N                                    1,003         1,060         1,006        1,002         1,000

   a Do you think that global warming will pose a serious threat to you or your way of life in your

lifetime?
   b Do you think the effects of global warming will pose a serious threat to you or your way of life

in your lifetime, or not? Yes, will pose a threat; no, will not pose a threat; no opinion.

   In 1993, 1994, and 2000, the GSS measured public perceptions not only of
the dangers of the greenhouse effect for the environment but also the perceived
dangers to the respondent and his/her family. Regardless of whether or not
the environment or the individual is referenced in the question, the percent-
age breakdowns for these questions are remarkably consistent and do not shift
appreciably across 1993, 1994, and 2000. Approximately 15 percent of the
public believed that both the environmental and the personal impacts of the
greenhouse effect were “extremely dangerous,” up to approximately 25 per-
cent believed the impacts to be “very dangerous,” 34–36 percent “somewhat
dangerous,” 10–15 percent “not very dangerous,” and 3 percent or less believe
the impacts to be “not dangerous at all”(table 19).

Concern about Global Warming Compared to Other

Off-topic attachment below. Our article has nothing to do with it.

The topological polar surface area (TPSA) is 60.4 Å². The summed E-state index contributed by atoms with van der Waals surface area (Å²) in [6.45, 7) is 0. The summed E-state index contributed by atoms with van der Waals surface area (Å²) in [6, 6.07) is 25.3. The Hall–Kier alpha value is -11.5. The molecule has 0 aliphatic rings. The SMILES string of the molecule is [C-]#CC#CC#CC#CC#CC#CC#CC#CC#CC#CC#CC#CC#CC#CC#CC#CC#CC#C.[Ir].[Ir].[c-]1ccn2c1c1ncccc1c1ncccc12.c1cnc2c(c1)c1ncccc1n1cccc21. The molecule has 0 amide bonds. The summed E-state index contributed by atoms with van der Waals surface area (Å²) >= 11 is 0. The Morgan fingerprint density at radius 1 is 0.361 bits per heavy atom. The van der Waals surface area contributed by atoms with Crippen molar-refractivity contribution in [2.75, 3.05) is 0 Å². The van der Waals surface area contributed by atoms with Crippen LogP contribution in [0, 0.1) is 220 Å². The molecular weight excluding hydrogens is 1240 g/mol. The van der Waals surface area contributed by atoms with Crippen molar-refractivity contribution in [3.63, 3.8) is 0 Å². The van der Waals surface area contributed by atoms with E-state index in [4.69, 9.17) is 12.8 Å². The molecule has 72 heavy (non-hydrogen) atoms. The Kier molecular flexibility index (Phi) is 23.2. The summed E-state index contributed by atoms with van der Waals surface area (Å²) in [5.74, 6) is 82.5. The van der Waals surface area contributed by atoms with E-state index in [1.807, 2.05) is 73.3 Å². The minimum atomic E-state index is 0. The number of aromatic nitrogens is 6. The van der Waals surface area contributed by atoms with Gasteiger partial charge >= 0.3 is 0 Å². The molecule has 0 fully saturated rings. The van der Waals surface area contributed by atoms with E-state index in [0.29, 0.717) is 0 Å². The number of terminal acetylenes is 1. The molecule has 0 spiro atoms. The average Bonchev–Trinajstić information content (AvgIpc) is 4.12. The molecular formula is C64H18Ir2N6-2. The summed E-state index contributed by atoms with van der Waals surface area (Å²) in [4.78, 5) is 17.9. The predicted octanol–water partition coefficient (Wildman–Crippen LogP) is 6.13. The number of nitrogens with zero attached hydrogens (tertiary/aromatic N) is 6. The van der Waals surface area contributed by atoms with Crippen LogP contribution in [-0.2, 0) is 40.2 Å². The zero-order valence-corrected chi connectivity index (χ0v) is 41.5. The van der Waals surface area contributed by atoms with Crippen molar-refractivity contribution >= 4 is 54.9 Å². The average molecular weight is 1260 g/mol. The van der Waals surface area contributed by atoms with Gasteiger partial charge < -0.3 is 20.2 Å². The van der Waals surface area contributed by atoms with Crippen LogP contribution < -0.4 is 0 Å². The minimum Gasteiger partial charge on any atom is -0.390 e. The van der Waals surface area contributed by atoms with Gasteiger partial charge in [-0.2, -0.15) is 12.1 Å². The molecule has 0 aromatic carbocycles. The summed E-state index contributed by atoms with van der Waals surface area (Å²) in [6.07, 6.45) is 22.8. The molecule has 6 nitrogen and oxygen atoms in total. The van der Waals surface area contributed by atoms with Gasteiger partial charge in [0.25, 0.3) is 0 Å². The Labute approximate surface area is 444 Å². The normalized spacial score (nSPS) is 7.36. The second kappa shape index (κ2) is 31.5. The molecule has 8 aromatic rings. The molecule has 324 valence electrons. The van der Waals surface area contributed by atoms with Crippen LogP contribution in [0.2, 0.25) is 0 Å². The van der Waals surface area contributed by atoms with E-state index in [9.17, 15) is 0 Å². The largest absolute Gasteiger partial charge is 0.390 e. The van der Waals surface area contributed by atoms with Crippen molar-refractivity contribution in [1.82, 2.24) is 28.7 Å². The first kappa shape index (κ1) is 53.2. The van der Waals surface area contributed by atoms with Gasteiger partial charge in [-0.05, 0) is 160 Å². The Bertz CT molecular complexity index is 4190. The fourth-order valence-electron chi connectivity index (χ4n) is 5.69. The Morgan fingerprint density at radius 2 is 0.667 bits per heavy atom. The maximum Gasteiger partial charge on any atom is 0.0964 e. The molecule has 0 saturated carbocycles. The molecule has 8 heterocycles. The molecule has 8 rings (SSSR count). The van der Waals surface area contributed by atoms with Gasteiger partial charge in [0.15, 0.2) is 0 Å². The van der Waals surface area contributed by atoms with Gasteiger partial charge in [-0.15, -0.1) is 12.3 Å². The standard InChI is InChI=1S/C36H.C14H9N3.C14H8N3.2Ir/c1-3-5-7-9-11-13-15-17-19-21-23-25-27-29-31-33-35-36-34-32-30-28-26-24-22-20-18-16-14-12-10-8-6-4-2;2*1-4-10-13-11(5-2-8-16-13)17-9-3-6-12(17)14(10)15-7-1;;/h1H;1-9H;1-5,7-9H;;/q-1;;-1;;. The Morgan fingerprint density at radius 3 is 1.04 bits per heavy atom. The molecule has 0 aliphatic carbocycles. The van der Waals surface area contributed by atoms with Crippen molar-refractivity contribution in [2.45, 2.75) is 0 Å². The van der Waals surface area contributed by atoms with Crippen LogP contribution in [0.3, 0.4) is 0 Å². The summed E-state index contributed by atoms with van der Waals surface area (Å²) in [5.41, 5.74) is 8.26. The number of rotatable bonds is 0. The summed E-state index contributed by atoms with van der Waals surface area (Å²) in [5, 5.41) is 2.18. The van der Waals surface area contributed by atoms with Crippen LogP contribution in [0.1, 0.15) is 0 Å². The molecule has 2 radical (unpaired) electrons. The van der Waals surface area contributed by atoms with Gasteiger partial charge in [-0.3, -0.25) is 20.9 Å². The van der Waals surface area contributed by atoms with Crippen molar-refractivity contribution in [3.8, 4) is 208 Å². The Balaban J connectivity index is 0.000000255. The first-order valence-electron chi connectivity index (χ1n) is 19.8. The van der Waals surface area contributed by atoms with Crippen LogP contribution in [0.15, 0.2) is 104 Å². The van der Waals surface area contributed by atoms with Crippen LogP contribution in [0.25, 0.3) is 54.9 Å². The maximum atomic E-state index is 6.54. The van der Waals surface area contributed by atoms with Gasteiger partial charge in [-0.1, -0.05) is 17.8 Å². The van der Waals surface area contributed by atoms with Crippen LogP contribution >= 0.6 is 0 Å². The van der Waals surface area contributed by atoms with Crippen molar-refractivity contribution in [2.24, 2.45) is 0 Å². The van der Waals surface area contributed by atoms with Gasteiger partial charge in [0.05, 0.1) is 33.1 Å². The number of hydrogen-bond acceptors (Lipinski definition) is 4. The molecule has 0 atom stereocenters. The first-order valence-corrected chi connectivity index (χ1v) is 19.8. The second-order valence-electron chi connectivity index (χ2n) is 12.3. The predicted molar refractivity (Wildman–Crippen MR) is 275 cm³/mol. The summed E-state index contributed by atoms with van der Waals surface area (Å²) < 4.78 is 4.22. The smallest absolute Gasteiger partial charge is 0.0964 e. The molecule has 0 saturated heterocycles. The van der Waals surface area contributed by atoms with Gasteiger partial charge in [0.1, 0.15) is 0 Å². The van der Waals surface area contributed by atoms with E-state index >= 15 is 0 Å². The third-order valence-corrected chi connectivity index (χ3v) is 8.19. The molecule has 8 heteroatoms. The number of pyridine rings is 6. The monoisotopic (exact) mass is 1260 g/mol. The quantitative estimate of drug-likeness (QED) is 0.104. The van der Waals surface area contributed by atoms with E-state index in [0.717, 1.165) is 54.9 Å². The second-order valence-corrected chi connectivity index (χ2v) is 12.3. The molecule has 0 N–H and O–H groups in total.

Problems and Issues
One series of surveys show that the “personal importance” of global warming
has increased considerably over the past decade, with the proportion of Amer-
icans who say that global warming is either personally “extremely important”
or “very important” shifting from 27 percent in 1997 to 52 percent in 2007
(table 20). Yet how does this perceived importance compare to concern over
other environmental issues?
   One source for contextualizing the public’s concern is a set of items
administered by Gallup across years spanning 1989 to 2006. In these sur-
veys, Gallup asked respondents how much they “worry” about a number of
specific environmental problems. For the greenhouse effect or global warming,
between 1989 and 1991, about a third of respondents indicated that they worried
“a great deal” about the issue. When next asked in the fall of 1997, this figure
had dropped to 24 percent, but then increased to 34 percent in 1999 and to
Polls Trends: Public Opinion About Global Warming                                                   457

Table 19. In general, do you think that a rise in the world’s temperature caused
by the “greenhouse effect” is . . . extremely dangerous for the environment, very
dangerous, somewhat dangerous, not very dangerous, or, not at all dangerous
for the environment?
                                                                GSS
                                    02/93–03/93                    01/94–05/94           02/00–05/00
                                                         a                           a
                              Environment Family Environment Family Environment
Extremely                           17            15               14         13               17
  dangerous (%)
Very dangerous (%)                  24            24               21         20               26
Somewhat                            34            34               36         36               34
  dangerous (%)